As we saw with the Enron fiasco, it would seem that we should we be expecting to see a similiar nightmare in the mortgage lending arena. The difference here is that people are not loosing their 401ks as with Enron. . .instead, they are loosing their homes. With several of the big name lenders; Ownit Mortgage Solutions Inc. , Mortgage Lenders Network USA Inc. , ResMae Mortgage Corp. , and just last week New Century. . . are among rival companies that have recently filed for bankruptcy. It seems as though the US Government is currently not willing to accept that this situation is a problem.
Subprime mortgages are made for individuals with low credit records or heavy debts. These loans typically charge 2 to 3 percentage points more than those to individuals with higher credit scores, and these loans usually come with adjustable interest rates that can cause the mortgage payments to drastically increase in future years.
New Century for example, rode the U. S. housing boom to become the largest independent mortgage lender to subprime borrowers. With the downward spiral in the housing market, collapsed as interest rates rose and home prices fell. New Century's market value soared to more than $3.5 billion in December 2004, and last year it made about $60 billion in loans. Similar to other subprime mortgage lender firms trying to compete for these loans, the company lowered its lending standards to keep business flowing after demand for new home loans fell. So individuals who couldn't afford ‘normal’ loans based on good credit scores were offered very attractive loans which would ‘adjust’ to a higher loan payment in later years. Now that these loans are adjusting, many individuals are unable to make the new higher payments.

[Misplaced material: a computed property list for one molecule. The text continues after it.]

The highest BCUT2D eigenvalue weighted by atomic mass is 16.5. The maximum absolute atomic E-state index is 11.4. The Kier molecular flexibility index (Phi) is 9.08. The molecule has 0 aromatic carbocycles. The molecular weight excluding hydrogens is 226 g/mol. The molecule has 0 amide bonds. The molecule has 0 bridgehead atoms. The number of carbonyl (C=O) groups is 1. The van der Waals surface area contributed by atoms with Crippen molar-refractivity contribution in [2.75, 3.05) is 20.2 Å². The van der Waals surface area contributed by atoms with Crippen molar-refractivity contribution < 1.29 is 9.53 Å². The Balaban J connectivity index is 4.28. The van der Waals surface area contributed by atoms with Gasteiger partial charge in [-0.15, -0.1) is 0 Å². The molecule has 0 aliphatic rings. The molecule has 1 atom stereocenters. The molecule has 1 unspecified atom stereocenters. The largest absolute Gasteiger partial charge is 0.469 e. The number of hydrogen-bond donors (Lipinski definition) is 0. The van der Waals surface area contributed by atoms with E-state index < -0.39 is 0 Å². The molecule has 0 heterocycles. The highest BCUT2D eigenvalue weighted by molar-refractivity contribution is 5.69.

Over the past several years, securities firms and banks financed mortgage lenders to create a steady flow of mortgages they could package into bonds. With delinquent home loans rising nationwide, those same firms have cut back credit to mortgage lenders. Forcing the mortgage lenders to halt new loans since they are unable to make a payment to the securities firms and bank or couldn't persuade them to keep the credit lines open.
Various types of data may be considered as critical evidence in litigation. As more loans are defaulted and as more lenders file for bankruptcy, these types of data become very valuable for litigation:
- plain text and documents
- calendar files
- digital faxes
- audio files
- computer applications
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